Genealogy is in part all about the detail, and wider context of our ancestors.
So, back to the initial point. Is genealogy inclusive or exclusive? There is no easy way to say this, to some, genealogy and profile is about massaging their ego. It is as simple as that. I base my opinion on the evidence that I have seen within the genealogical arena from some members of the community, and thankfully they are in the minority.
To research your own ancestry you do not need a degree in history, nor a professional qualification in genealogy. I have a history degree that I undertook as a mature student and by the time I completed my degree I had already been working in the pharmacy profession for over 13 years. When I took my degree it was for me, rather than part of a personal development plan to professionally migrate from pharmacy to history, although in part; another 13 years on I have done so.
There is room in genealogy and family history for everyone. There is no room, in my opinion for those who need to be stroked like a Labrador and made to feel important, because that sends out a very different message.
Just recently there was the rock star genealogy awards. I shake my head in horror. That said, there were some very well deserving names on the list and I was, in the spirit of friendship and respect for some of those individuals delighted that they were nominated and that so many others agreed. In the case of several that were publicly acknowledged it did nothing more than massage those egos I mentioned earlier. It is those awards, that send out the message of exclusivity and elitist behavior.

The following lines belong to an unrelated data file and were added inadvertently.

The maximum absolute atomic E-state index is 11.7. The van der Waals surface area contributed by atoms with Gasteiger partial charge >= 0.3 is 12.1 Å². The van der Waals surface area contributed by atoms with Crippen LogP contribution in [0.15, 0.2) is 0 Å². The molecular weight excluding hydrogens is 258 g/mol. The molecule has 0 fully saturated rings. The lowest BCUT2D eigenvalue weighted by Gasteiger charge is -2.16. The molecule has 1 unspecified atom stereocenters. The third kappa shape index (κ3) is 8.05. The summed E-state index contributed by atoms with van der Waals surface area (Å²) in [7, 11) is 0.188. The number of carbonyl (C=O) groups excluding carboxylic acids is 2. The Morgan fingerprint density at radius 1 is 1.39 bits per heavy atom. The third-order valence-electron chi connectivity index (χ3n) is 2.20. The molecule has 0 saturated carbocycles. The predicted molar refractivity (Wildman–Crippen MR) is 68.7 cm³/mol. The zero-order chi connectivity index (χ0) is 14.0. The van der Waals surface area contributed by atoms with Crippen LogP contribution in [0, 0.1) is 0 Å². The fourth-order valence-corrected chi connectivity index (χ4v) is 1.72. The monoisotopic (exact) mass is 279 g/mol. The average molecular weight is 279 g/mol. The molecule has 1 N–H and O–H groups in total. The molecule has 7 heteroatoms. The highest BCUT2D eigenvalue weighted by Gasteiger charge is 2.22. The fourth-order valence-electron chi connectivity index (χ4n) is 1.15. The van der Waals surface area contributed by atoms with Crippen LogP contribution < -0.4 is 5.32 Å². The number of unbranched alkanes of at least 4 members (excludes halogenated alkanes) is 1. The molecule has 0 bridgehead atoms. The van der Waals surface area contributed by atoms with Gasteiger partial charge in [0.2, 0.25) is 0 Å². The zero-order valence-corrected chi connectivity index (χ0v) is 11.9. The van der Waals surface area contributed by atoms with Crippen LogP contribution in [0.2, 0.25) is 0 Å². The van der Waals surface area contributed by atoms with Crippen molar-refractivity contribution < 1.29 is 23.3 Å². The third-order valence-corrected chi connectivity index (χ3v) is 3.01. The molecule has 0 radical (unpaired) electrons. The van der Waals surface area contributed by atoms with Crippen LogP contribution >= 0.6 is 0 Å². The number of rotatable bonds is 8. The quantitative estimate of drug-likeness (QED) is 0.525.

The genealogy community is, in effect a buffet in a restaurant. It is made up of some really wonderful people who bring an enormous amount of knowledge to the very large table. As a collective we should be feel proud to belong to such a wonderful and informative group and be mindful that we should not wish to be heading back to the popularity of the "in crowd" akin to the school playground.
I should point out, that I have never been part of that "in crowd", either at school, in my pharmacy career or now. The reason being, that I value being an individual and being treated as such. I challenge and have no issue with stating how I feel or presenting an opposing argument, whilst believing that if we stand together and share our knowledge and resources we become a strong and more educated group.
My final comments are therefore this.
- We should acknowledge the contributions of many people within the genealogy community, not just the ones that shout the loudest or who appear to be high profile.
- There is room in genealogy and family history for everyone.
The opinions I have expressed here are mine and therefore if you do not agree, play nicely!